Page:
We watched the bear from our zodiac as he walked along the shoreline and eventually found a sunny spot to nap—but not before he wandered up the glacier a bit and slid back down on his belly. It was hysterical! Our wildlife adventures continued later that day with a walrus sighting. Overall, it was an excellent first day of wildlife.


One of the many opportunities a Lindblad expedition offers is the ability to explore your surroundings in multiple ways, including via kayak. In Svalbard, we enjoyed a spectacular morning kayaking in Hornsund under bright blue sunny skies that made the ice and water sparkle like diamonds. It’s hard to describe the sense of inner peace a moment in this setting can bring. How I wish it could be bottled!

Kayaking in Svalbard

On day two, we were treated to quite a show from a female polar bear, who did some swimming followed by a good roll in the snow to dry herself off. At one point I thought she was doing a combat crawl across the ice, but it turns out she was struggling to stay on top of the soft ice and her hind legs were falling through. The reality of this bear’s environment became very real to us visitors, and as magical as watching her was in whole, it brought some sadness, too.

Polar bear

The naturalists onboard shared with us the unfortunate truth that these incredible animals could disappear within our lifetime. I truly hope we can this prevent this from happening and will always be grateful that I was able to watch at least two of them in their natural habitats.

For photographers: Lindblad offers access to an onboard B & H Photo locker, which allows you to test out the latest gear. The feature enabled me to take some fabulous pictures of the female polar bear we spotted on day two with an incredible lens that had significantly more zoom than my own camera did.

Day three of our wildlife adventures took us back out in the zodiacs in Krossfjorden, where we spotted king eider ducks, reindeer, barnacle geese, and an Arctic fox. Our fox was starting to shed its winter coat and so looked a little rough around the edges, but it was still beautiful and apparently hungry. We watched it chase a few pink-footed geese and then finally snatch a kittiwake out of the air. It was really something to see.

King eider duck

Through our remaining days aboard the National Geographic Explorer, we were treated to sightings of walruses, sea birds, seals, beautiful glaciers, and a few more bears that were quite far from the ship. We traveled as far north as the 80th parallel—1,200 nautical miles from the North Pole—and ended our Arctic expedition in Longyearbyen, Svalbard, where we boarded a charter flight south to Oslo.

In reflection: The Arctic vs. Antarctica

Hindsight being 20/20, I wish I’d visited the Arctic before I saw Antarctica, South Georgia and the Falklands. The wildlife in northern Norway was spectacular but not as abundant as I found it in the Southern Hemisphere, and it was hard not to compare the two experiences. Nonetheless, I’m thankful I’ve now been able to experience both ends of the Earth and I wouldn’t trade a single minute of my experience in either.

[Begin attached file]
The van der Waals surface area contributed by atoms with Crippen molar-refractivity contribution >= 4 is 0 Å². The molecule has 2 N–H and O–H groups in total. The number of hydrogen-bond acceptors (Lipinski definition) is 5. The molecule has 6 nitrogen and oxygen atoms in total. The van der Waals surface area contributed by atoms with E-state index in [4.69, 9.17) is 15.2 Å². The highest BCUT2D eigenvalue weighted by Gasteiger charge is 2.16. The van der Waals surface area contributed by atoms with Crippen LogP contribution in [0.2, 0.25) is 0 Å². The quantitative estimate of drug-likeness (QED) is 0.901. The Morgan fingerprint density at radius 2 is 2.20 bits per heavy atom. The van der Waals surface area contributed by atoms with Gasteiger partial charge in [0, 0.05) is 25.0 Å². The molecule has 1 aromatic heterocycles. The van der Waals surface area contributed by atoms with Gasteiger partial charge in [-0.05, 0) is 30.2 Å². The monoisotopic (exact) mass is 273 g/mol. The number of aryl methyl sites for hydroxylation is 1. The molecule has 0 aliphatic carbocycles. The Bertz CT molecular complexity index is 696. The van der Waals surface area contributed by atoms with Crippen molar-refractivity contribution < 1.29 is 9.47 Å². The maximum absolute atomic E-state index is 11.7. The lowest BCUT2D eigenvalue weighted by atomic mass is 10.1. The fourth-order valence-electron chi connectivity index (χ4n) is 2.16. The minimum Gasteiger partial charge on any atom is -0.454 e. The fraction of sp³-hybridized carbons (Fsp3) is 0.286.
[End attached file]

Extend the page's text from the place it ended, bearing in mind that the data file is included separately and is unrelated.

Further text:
One last Arctic hike in St. Jonsfjorden

Overall, it was an incredible journey. My time in the Arctic aboard the National Geographic Explorer was not just about the wildlife; it was also about making new friends and enjoying the company of old friends I’d met on the same ship in Antarctica. Seeing familiar faces among the staff and crew made me feel like I was home (actually, the accommodations and the food were better than anything I get at home).

Looking ahead

In planning this trip, I coordinated with my friend Christine, who I’d met on my first expedition. What a fantastic time we had reminiscing about our last trip and making more memories with our wonderful new friends. We now have our sights set on a new expedition aboard the National Geographic Endurance, which hits the seas in 2020. The Endurance will be embarking on several Arctic expeditions, including the one I took through northern Norway.

An incredible trip

Our goal is to embark on the 35-day “Epic Antarctica Voyage,” which includes a visit to a remote area of western Antarctica and the ice shelf of the Ross Sea region as well as a chance to see emperor penguins. I was thinking about purchasing a Jaguar F-Pace this year, but looking at the cost of the trip—it starts at $48,800—it looks like my 4Runner is going to have to hold on a little longer so I can save my money to go see the penguins again!

For more on travel with Lindblad Expeditions, including to northern Norway and the Arctic, visit


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3 Comments On "A Photographer's Journey to Lofoten, Svalbard and the Fjords of Northern Norway"
  1. Marie|

    Fabulous narrative & photos. 💜

  2. Carole|

    These photos are breathtaking and make me want to run off to the see these sights and enjoy the company of those on board ship. Maybe in my next life!!

  3. amara_brown|

    Stacy DeCario,
    What a pictures man great post thanks for sharing.